Trouble Boys: The Real Story of the Replacements
Trouble Boys: The Real Story of The Replacements
By Bob Mehr
[Da Capo Press]
OK, let’s begin here by stating what I’ll assume to be taken as fundamental truths and/or givens for the bulk of Stomp and Stammer readers: 1.) The Replacements were a damned fine band, 2.) in a perfect world, The Replacements would’ve been chart-topping megastars, and 3.) The Replacements were a damned fine band.
But this is not a perfect world. And a perfect world would be boring. If The Replacements had been megastars and been everybody’s band, well, they wouldn’t have been our band. And if this was a “perfect world” where The Replacements were chart-topping megastars, well, they’d have been The Goo Goo Dolls.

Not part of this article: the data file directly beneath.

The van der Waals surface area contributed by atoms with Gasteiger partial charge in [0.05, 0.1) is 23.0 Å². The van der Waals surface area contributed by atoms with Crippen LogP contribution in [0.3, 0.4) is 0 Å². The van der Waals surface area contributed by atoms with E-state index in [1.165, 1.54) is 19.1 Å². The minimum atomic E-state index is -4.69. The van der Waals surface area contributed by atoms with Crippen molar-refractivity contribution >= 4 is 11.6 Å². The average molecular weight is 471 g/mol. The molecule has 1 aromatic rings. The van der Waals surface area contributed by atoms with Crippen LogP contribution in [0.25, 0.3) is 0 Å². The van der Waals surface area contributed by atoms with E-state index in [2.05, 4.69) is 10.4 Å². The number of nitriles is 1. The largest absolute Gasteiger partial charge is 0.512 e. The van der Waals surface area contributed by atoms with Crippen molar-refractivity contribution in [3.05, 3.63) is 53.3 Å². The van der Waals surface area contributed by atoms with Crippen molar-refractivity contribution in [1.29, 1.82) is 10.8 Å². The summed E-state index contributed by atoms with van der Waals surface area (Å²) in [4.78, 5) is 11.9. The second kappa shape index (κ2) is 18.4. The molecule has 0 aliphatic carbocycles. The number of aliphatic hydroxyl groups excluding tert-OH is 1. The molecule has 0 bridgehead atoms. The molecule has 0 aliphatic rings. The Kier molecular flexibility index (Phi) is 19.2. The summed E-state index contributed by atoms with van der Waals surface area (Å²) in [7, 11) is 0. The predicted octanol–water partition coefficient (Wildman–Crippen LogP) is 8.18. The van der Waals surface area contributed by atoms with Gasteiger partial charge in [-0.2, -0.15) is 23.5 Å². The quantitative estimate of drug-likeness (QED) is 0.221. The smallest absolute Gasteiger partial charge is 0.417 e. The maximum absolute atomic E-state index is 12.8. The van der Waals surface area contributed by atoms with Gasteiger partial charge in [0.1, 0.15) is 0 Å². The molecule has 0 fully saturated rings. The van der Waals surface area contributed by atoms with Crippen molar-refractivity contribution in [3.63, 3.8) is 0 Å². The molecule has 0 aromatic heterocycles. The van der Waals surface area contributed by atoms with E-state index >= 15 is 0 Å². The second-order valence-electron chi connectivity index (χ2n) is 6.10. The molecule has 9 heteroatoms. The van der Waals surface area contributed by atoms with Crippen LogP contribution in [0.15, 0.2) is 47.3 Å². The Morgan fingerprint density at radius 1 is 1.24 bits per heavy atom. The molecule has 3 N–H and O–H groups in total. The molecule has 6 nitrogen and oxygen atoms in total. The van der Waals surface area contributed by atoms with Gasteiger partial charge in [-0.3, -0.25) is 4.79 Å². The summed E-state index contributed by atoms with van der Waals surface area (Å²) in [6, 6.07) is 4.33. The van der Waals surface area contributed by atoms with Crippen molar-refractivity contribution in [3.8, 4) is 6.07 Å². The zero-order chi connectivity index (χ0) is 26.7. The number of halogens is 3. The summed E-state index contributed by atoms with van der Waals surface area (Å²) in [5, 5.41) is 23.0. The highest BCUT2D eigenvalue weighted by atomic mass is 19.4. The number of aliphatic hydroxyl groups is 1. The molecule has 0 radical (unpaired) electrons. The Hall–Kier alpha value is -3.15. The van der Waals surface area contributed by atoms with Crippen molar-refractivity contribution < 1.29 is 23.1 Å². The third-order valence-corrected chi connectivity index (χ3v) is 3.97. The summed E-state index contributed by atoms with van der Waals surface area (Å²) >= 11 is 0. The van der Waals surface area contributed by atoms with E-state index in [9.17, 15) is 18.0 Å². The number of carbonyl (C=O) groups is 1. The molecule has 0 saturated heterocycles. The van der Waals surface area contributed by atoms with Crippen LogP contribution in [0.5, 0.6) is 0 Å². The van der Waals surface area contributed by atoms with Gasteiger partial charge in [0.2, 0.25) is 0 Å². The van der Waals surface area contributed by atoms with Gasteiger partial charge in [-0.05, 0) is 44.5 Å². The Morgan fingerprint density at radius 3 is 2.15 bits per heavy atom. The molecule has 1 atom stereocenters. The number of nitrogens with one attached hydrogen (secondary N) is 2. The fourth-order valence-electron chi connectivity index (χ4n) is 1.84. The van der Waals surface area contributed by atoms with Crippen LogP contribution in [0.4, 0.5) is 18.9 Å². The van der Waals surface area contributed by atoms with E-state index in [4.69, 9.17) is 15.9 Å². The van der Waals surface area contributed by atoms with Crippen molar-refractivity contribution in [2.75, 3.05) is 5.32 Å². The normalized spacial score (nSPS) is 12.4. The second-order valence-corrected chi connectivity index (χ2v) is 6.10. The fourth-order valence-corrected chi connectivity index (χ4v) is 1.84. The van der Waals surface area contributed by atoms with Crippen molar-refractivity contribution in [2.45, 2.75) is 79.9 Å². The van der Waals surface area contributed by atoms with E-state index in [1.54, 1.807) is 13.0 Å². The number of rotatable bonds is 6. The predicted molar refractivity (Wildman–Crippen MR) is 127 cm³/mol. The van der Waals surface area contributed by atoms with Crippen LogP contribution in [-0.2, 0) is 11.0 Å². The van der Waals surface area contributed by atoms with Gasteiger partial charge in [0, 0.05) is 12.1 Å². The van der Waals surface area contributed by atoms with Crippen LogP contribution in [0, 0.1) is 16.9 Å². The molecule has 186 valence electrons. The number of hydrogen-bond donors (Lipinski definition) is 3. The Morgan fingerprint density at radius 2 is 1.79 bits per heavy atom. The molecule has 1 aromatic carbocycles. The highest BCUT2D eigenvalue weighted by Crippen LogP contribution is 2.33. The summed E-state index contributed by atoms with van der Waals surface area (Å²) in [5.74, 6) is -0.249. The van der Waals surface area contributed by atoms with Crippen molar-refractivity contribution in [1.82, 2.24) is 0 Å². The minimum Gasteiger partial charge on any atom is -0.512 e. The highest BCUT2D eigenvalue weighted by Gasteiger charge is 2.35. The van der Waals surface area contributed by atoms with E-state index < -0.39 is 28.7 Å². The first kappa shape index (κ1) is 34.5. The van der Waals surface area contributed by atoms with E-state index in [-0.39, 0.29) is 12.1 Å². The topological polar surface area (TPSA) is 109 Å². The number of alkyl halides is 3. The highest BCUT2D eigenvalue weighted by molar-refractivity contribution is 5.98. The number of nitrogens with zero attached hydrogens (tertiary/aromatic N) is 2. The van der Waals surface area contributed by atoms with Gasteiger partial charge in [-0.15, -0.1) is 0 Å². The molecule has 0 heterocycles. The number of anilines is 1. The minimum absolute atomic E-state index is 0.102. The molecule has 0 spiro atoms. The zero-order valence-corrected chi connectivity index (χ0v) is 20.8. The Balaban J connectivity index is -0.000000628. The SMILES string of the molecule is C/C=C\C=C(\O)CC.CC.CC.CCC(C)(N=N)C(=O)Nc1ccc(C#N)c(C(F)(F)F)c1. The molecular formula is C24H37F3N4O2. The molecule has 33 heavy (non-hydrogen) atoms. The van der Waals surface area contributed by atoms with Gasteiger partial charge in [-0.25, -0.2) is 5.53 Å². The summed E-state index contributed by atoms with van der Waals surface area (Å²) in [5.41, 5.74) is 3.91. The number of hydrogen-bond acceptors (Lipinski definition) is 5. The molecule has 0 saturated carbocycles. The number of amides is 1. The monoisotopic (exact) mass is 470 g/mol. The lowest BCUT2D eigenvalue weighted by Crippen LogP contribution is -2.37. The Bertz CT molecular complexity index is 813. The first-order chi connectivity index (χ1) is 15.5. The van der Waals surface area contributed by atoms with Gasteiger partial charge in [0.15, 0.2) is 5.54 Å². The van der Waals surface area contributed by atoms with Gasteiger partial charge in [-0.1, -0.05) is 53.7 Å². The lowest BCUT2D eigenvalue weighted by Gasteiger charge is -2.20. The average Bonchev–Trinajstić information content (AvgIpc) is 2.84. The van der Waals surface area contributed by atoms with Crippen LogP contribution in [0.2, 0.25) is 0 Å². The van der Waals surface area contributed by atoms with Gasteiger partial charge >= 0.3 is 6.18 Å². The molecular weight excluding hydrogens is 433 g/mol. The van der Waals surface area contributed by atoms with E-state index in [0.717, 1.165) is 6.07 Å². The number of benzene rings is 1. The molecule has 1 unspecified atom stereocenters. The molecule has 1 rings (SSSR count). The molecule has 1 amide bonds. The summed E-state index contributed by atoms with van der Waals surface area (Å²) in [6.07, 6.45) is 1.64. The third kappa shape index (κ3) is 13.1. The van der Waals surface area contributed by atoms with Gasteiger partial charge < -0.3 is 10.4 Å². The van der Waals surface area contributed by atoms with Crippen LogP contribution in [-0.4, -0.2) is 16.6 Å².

Now, I’ll continue with the myth-dissolving tack of this review. The mythology that The Replacements never made it big is only that – only mythology. I know this doesn’t seem nearly as romantic, but The Replacements did “make it”: 1.) they put our three (count ‘em!) albums (Sorry Ma…, Hootenanny and Let it Be) on a respected, boutique indie label (Twin Tone), all of which were critically acclaimed and got heaps of college radio airplay, 2.) their third album, Let it Be, was then picked up by a universally respected, kinda/sorta major label (Sire), 3.) then they released three (count ‘em!) albums (Tim, Don’t Tell A Soul, and All Shook Down) on a kinda/sorta major label (again Sire) which sold reasonably well, were critically acclaimed and got heaps of college radio airplay, 4.) they toured in a huge bus and regularly drew crowds of around 1,000, 5.) they snorted giant mounds of cocaine daily, 6.) They were on freakin’ Saturday Night Live fer chrissakes, and 7.) none of them (except Bob Stinson, the dead guy) has ever worked a real job – ever. And if riding around the country on a giant chrome bus, smashing guitars, getting drunk and snorting rails, playing for large appreciative crowds and never holding a conventional job isn’t “making it” for a rock ’n’ roll band, well, what is? And what is “making it,” for that matter? The Goo Goo Dolls “made it” – and they suck. At least The Replacements didn’t suck.